Please note that the structure of picture 4 would already allow to add an integrating component to the loop gain by putting a cap in series to R1.
Any desired higher order loop gain behaviors can be implemented by the feedback network of E3.
For all who are waiting for MD - more to come in the next postings.
Oh yes, noise is a general headache in class D. Many PWM comparators have the unpleasant feature of translating HF-junk into audible PWM noise. Hm, paralleling comps - I never tried, but sounds to be worth a trial. Right now I am playing with discrete comparators, which seem to be especially helpful in order to shoot the component count through the roof....
|14th October 2012, 05:47 PM||#6|
Join Date: Jun 2004
Keep them coming, excellent stuff.
One question: now you need an error amp with a flat gain up to several megahertz and output ripple signal completely free of any HF junk, don't you?
|14th October 2012, 07:37 PM||#7|
Join Date: Dec 2003
right. Any HF-junk on the output will cause irritations, because of the D-portion... Challenge for the layout. One could soften the D portion by putting a series resistor to the D-portion-capacitor, but immediately will see increase modulator distortion again. Something to balance in real life.
The error amp E3 could be any fast OP amp. OPA2654 or LT1363 would be candidates, but also much slower types will already be fine - like AD8610/8620.
Or one could also experiment with current feedback OP amps...
I solved it discrete.
Instead of chasing poor OP amps with carrier residuals, MD is providing symetrically virtual GND to the capacitors for the D-portion with just two BJTs.
The current sources are shown simplified as ideal current sources, in reality I am designing them as discrete servo current sources in order to provide low output offset.
Most simple, but has a low input impedance and needs large driving signals.
Also it has no simple option to add an integrating portion for the the loop gain.
Uses an diamond buffer input stage and provides high input impedance and adjustable input sensitivity.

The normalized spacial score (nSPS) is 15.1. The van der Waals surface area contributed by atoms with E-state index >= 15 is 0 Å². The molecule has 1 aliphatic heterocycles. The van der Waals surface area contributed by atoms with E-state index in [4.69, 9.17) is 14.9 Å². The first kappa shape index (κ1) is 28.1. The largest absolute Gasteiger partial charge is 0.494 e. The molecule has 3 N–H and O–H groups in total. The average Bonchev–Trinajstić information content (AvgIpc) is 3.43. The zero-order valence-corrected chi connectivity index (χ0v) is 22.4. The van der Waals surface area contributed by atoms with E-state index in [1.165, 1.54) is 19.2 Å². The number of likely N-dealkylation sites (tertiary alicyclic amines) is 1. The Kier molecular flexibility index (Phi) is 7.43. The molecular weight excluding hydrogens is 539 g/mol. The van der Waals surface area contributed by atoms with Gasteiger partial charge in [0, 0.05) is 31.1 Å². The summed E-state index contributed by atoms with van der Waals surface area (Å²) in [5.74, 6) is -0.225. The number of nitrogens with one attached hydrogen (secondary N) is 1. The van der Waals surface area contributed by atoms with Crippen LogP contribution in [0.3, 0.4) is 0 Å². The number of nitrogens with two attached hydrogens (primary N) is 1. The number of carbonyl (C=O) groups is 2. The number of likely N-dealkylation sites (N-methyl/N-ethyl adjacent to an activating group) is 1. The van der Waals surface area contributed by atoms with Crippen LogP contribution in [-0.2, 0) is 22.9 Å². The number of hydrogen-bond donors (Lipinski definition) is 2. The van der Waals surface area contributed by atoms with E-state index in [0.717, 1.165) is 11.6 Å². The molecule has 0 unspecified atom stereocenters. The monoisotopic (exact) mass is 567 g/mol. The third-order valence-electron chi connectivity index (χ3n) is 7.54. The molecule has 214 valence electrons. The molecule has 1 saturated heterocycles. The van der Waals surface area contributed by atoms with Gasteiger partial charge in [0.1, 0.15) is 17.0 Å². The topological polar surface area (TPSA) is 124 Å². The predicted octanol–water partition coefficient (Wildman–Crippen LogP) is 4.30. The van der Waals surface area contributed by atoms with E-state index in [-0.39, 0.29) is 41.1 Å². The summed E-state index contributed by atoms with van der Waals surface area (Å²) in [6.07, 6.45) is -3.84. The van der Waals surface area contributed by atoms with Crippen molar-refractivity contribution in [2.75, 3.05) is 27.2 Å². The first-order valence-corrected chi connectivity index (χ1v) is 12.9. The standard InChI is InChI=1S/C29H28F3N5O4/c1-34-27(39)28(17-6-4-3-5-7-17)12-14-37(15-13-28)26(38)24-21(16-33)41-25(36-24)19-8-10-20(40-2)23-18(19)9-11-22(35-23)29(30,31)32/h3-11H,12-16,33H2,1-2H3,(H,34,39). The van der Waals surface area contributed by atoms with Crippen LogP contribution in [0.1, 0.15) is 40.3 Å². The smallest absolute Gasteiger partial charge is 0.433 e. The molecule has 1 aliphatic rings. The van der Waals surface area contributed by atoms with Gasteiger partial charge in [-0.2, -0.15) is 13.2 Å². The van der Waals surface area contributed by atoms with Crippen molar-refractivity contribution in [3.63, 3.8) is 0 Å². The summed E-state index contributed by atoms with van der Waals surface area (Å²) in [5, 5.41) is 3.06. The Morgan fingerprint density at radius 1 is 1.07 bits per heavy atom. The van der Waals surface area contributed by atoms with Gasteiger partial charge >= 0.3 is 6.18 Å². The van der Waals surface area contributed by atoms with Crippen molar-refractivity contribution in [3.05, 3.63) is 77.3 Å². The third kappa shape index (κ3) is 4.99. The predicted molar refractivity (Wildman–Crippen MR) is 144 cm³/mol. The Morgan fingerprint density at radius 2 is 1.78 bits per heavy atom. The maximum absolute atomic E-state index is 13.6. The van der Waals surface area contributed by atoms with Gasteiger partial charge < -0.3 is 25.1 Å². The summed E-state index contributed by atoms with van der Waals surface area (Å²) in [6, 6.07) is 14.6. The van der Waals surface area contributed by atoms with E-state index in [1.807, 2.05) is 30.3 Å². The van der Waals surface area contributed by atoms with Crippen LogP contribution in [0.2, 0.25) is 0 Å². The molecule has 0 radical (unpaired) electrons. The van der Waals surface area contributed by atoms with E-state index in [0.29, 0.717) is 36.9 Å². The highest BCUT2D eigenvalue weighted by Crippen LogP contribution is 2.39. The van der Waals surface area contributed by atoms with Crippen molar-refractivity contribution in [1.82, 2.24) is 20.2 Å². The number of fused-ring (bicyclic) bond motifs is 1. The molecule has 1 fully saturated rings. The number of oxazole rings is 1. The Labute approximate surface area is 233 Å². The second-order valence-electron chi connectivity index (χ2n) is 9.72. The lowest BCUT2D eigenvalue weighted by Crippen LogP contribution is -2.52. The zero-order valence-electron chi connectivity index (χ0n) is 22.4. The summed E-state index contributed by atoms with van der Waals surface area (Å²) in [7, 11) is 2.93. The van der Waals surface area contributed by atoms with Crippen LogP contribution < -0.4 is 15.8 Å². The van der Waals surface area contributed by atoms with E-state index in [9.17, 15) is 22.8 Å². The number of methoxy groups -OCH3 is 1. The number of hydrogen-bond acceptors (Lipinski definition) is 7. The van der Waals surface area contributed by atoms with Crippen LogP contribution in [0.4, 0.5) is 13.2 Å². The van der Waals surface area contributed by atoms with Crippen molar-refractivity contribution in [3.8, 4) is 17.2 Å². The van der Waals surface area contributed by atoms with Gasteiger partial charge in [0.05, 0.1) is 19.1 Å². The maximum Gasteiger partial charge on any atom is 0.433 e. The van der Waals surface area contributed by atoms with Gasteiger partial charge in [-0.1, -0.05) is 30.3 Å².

Feedback is a current feedback structure as I used in my Rookie amp.
R32 and C8 is defining the loop gain and allows for many more complex higher order structures.
If a pure PD without integrating gain is desired, simply jumper C8.
Q8 and Q7 provide excellent clipping recovery and the clipping level of this driver stage can be adjusted
by the choice of V8 and V9 close beyond the level of the triangle peaks.
Instead of a diamond buffer basically also two J-Fets can be used.
Greetings to Papa Nelson.
|14th October 2012, 08:25 PM||#8|
Join Date: Dec 2003
Now let's talk about the other triangle....
There are many discussions about carrier aliasing and how to avoid or milden it.
Often discussed are gain control ideas, which change the gain of the error amp or the size of the triangle on the fly, in case of high signals.
Typically pretty complicated in real life.
Instead of above ideas we could also change the shape of the triangle.
Of course only at its peak area. The triangle shall have mostly or fully identical shape as an ideal triangle except for very high modulation levels. Around its peaks the triangle can be shaped more steep (==> reduction of gain).
Of course this effective reduction of loop gain close to clipping will affect the loop properties in this range.
In case of the 'barrier triangle' your amp will have a hard change from normal loop gain to no loop gain and the output can show the modes of the output filter, looking like in pre filter feedback systems.
In any case triangle shaping allows tons of desired shapes and makes it easy to settle the right trade off for most amps.
Attached some shapes for inspiration, feel free to create your own shaping ideas.
|14th October 2012, 09:09 PM||#10|
Join Date: Dec 2003
In simulation the predistortion, by sort of soft clipping close to the peak level of the triangle, was also possible, but less flexible in its characteristic.
Also I think in reality it will be more difficult to adjust and handle tolerances and temperature drift. But I never tried such predistortion in reality.